pleaded here. Id. at PageID 531. “In fact, the Petition does not particularize anything that any
one of his attorneys did or did not do which was deficient performance or prejudicial.” Id.
In his Objections, Bower notes that ineffective assistance of trial and appellate counsel
claims omitted on direct appeal can still be raised in a motion to vacate under 28 U.S.C. § 2255
by a federal prisoner (Objections, ECF No. 14, PageID 550, citing Massaro v. United States, 538
U.S. 500 (2003)). Massaro does stand for that proposition for federal prisoners, but state
prisoners in Ohio who have a claim of ineffective assistance of trial counsel which is apparent on
the record on direct appeal must raise it there or be barred from raising it in habeas. State v.
Perry, 10 Ohio St. 2d 175 (1967). Ohio’s doctrine of res judicata in criminal cases, enunciated
in Perry, supra, is an adequate and independent state ground. Durr v. Mitchell, 487 F.3d 423,
432 (6th Cir. 2007); Buell v. Mitchell, 274 F.3d 337 (6th Cir. 2001); Coleman v. Mitchell, 268
F.3d 417 (6th Cir. 2001); Byrd v. Collins, 209 F.3d 486, 521-22 (6th Cir. 2000); Rust v. Zent, 17
F.3d 155, 160-61 (6th Cir. 1994)(citation omitted); Van Hook v. Anderson, 127 F. Supp. 2d 899,
913 (S.D. Ohio 2001).
At the end of his Objections, Mr. Bower treats in summary fashion Claims 3, 4, 5, and 7
made in his Traverse. The principal issues raised, as best the Magistrate Judge understands
them, assert an abuse of discretion by the Third District Court of Appeals by allowing an
improper appellate brief and by not excluding prejudicial evidence (See ECF No. 14, PageID
552-53). Abuse of discretion by a state court does not amount to a constitutional violation.
Sinistaj v. Burt, 66 F.3d 804 (6th Cir. 1995). Mr. Bower also adverts to the concept of structural
error, but nothing he has pleaded fits that category.
Having re-examined the case in light of the Objections, the Magistrate Judge again
recommends the Petition be DISMISSED WITH PREJUDICE.
Because reasonable jurists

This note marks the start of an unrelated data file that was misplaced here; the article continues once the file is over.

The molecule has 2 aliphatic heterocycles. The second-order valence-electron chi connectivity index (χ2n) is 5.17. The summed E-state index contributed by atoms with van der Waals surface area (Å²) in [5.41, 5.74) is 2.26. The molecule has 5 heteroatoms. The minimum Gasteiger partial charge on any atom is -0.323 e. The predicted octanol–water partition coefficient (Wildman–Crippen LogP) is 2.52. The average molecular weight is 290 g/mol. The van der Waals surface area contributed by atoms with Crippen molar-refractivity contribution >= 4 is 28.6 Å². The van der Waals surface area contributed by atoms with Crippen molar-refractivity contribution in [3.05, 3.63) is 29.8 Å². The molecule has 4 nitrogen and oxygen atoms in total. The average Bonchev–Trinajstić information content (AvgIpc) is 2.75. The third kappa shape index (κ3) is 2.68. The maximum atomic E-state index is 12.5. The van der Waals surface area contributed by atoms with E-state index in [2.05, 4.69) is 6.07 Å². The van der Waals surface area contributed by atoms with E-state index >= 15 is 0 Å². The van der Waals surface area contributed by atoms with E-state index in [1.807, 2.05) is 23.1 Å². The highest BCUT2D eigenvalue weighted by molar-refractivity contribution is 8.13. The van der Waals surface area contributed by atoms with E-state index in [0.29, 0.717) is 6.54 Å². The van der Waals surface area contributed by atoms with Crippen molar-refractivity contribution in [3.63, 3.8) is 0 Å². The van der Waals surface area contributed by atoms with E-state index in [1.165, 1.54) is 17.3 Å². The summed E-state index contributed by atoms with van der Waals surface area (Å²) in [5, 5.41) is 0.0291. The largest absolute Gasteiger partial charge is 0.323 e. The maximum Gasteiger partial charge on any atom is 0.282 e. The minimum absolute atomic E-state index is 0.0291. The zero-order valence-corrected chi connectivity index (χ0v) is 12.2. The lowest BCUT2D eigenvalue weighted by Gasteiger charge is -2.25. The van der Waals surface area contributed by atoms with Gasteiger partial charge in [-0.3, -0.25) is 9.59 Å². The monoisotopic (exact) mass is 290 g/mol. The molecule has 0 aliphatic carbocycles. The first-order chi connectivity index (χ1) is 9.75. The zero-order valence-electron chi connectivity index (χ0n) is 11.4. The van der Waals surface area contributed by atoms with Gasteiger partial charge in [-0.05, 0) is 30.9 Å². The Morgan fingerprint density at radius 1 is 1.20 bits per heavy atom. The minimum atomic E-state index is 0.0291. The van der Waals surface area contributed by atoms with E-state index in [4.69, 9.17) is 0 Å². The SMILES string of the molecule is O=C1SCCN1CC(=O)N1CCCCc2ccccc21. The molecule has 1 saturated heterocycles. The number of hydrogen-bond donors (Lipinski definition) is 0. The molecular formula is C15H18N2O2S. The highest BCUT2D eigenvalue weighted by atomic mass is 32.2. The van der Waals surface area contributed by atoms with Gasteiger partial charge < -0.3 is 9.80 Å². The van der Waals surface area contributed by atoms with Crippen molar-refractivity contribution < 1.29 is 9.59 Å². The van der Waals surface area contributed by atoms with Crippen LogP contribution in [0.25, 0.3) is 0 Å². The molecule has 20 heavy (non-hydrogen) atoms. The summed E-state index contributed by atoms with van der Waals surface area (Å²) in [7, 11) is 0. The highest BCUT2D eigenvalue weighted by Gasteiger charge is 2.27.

would not disagree with this conclusion, Petitioner should be denied a certificate of appealability
and the Court should certify to the Sixth Circuit that any appeal would be objectively frivolous
and therefore should not be permitted to proceed in forma pauperis.
May 8, 2017.
s/ Michael R. Merz
United States Magistrate Judge
NOTICE REGARDING OBJECTIONS
Pursuant to Fed. R. Civ. P. 72(b), any party may serve and file specific, written objections to the
proposed findings and recommendations within fourteen days after being served with this Report
and Recommendations. Pursuant to Fed. R. Civ. P. 6(d), this period is extended to seventeen
days because this Report is being served by mail. .Such objections shall specify the portions of
the Report objected to and shall be accompanied by a memorandum of law in support of the
objections. If the Report and Recommendations are based in whole or in part upon matters
occurring of record at an oral hearing, the objecting party shall promptly arrange for the
transcription of the record, or such portions of it as all parties may agree upon or the Magistrate
Judge deems sufficient, unless the assigned District Judge otherwise directs. A party may
respond to another party=s objections within fourteen days after being served with a copy thereof.
Failure to make objections in accordance with this procedure may forfeit rights on appeal. See
United States v. Walters, 638 F.2d 947, 949-50 (6th Cir. 1981); Thomas v. Arn, 474 U.S. 140,